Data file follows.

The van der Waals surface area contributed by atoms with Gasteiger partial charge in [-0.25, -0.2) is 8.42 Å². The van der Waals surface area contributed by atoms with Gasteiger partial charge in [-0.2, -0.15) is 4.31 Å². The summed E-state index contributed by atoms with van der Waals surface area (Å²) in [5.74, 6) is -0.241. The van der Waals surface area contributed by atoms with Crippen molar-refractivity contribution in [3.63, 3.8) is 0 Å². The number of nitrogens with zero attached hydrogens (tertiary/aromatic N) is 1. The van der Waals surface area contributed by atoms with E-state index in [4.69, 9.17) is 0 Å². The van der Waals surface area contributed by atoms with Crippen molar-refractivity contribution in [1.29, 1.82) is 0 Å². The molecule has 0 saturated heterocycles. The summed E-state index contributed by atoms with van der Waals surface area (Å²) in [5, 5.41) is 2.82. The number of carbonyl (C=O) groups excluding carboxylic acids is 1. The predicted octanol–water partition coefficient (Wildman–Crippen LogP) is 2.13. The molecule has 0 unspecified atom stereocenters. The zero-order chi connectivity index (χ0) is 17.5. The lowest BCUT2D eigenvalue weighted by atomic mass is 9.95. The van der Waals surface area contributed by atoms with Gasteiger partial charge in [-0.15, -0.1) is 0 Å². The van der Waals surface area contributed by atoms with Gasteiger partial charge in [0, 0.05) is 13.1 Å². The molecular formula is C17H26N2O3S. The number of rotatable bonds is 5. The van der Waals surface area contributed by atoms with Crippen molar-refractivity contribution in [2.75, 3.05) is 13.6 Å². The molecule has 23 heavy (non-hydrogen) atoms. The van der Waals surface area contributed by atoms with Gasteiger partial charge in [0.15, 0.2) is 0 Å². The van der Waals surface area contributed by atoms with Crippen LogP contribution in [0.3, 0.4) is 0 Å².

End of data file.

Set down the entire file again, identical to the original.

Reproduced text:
The van der Waals surface area contributed by atoms with Gasteiger partial charge in [-0.25, -0.2) is 8.42 Å². The van der Waals surface area contributed by atoms with Gasteiger partial charge in [-0.2, -0.15) is 4.31 Å². The summed E-state index contributed by atoms with van der Waals surface area (Å²) in [5.74, 6) is -0.241. The van der Waals surface area contributed by atoms with Crippen molar-refractivity contribution in [3.63, 3.8) is 0 Å². The number of nitrogens with zero attached hydrogens (tertiary/aromatic N) is 1. The van der Waals surface area contributed by atoms with E-state index in [4.69, 9.17) is 0 Å². The van der Waals surface area contributed by atoms with Crippen molar-refractivity contribution in [1.29, 1.82) is 0 Å². The molecule has 0 saturated heterocycles. The summed E-state index contributed by atoms with van der Waals surface area (Å²) in [5, 5.41) is 2.82. The number of carbonyl (C=O) groups excluding carboxylic acids is 1. The predicted octanol–water partition coefficient (Wildman–Crippen LogP) is 2.13. The molecule has 0 unspecified atom stereocenters. The zero-order chi connectivity index (χ0) is 17.5. The lowest BCUT2D eigenvalue weighted by atomic mass is 9.95. The van der Waals surface area contributed by atoms with Gasteiger partial charge in [-0.15, -0.1) is 0 Å². The van der Waals surface area contributed by atoms with Gasteiger partial charge in [0, 0.05) is 13.1 Å². The molecular formula is C17H26N2O3S. The number of rotatable bonds is 5. The van der Waals surface area contributed by atoms with Crippen molar-refractivity contribution in [2.75, 3.05) is 13.6 Å². The molecule has 23 heavy (non-hydrogen) atoms. The van der Waals surface area contributed by atoms with Gasteiger partial charge in [0.15, 0.2) is 0 Å². The van der Waals surface area contributed by atoms with Crippen LogP contribution in [0.3, 0.4) is 0 Å².